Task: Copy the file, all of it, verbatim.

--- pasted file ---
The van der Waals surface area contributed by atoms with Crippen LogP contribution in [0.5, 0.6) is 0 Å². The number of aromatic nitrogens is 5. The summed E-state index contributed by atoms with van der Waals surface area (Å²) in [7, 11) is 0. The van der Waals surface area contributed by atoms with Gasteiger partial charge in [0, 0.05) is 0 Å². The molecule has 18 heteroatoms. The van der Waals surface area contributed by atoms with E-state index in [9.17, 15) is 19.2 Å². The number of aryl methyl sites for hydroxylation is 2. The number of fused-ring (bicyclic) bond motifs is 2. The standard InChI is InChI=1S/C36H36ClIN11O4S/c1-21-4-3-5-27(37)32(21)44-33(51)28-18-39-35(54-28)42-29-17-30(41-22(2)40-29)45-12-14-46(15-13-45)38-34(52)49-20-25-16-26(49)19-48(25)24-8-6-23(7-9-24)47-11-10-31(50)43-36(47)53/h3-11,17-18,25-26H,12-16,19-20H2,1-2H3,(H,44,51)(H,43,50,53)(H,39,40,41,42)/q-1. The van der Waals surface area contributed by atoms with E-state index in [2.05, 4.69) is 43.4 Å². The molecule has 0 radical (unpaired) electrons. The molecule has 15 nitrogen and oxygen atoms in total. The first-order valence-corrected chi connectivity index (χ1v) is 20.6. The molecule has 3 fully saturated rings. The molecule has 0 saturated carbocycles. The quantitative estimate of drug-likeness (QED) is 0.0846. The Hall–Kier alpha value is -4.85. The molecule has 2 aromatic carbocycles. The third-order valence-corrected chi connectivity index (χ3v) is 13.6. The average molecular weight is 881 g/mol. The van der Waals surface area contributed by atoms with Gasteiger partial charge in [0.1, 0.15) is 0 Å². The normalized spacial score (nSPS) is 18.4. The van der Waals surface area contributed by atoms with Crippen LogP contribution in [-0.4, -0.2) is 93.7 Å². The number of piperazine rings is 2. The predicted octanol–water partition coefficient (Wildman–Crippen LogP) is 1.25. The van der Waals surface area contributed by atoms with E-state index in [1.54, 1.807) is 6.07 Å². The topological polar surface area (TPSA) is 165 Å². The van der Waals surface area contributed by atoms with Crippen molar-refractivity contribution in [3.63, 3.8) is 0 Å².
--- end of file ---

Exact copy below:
The van der Waals surface area contributed by atoms with Crippen LogP contribution in [0.5, 0.6) is 0 Å². The number of aromatic nitrogens is 5. The summed E-state index contributed by atoms with van der Waals surface area (Å²) in [7, 11) is 0. The van der Waals surface area contributed by atoms with Gasteiger partial charge in [0, 0.05) is 0 Å². The molecule has 18 heteroatoms. The van der Waals surface area contributed by atoms with E-state index in [9.17, 15) is 19.2 Å². The number of aryl methyl sites for hydroxylation is 2. The number of fused-ring (bicyclic) bond motifs is 2. The standard InChI is InChI=1S/C36H36ClIN11O4S/c1-21-4-3-5-27(37)32(21)44-33(51)28-18-39-35(54-28)42-29-17-30(41-22(2)40-29)45-12-14-46(15-13-45)38-34(52)49-20-25-16-26(49)19-48(25)24-8-6-23(7-9-24)47-11-10-31(50)43-36(47)53/h3-11,17-18,25-26H,12-16,19-20H2,1-2H3,(H,44,51)(H,43,50,53)(H,39,40,41,42)/q-1. The van der Waals surface area contributed by atoms with E-state index in [2.05, 4.69) is 43.4 Å². The molecule has 0 radical (unpaired) electrons. The molecule has 15 nitrogen and oxygen atoms in total. The first-order valence-corrected chi connectivity index (χ1v) is 20.6. The molecule has 3 fully saturated rings. The molecule has 0 saturated carbocycles. The quantitative estimate of drug-likeness (QED) is 0.0846. The Hall–Kier alpha value is -4.85. The molecule has 2 aromatic carbocycles. The third-order valence-corrected chi connectivity index (χ3v) is 13.6. The average molecular weight is 881 g/mol. The van der Waals surface area contributed by atoms with Gasteiger partial charge in [0.1, 0.15) is 0 Å². The normalized spacial score (nSPS) is 18.4. The van der Waals surface area contributed by atoms with Crippen LogP contribution in [-0.4, -0.2) is 93.7 Å². The number of piperazine rings is 2. The predicted octanol–water partition coefficient (Wildman–Crippen LogP) is 1.25. The van der Waals surface area contributed by atoms with E-state index in [1.54, 1.807) is 6.07 Å². The topological polar surface area (TPSA) is 165 Å². The van der Waals surface area contributed by atoms with Crippen molar-refractivity contribution in [3.63, 3.8) is 0 Å².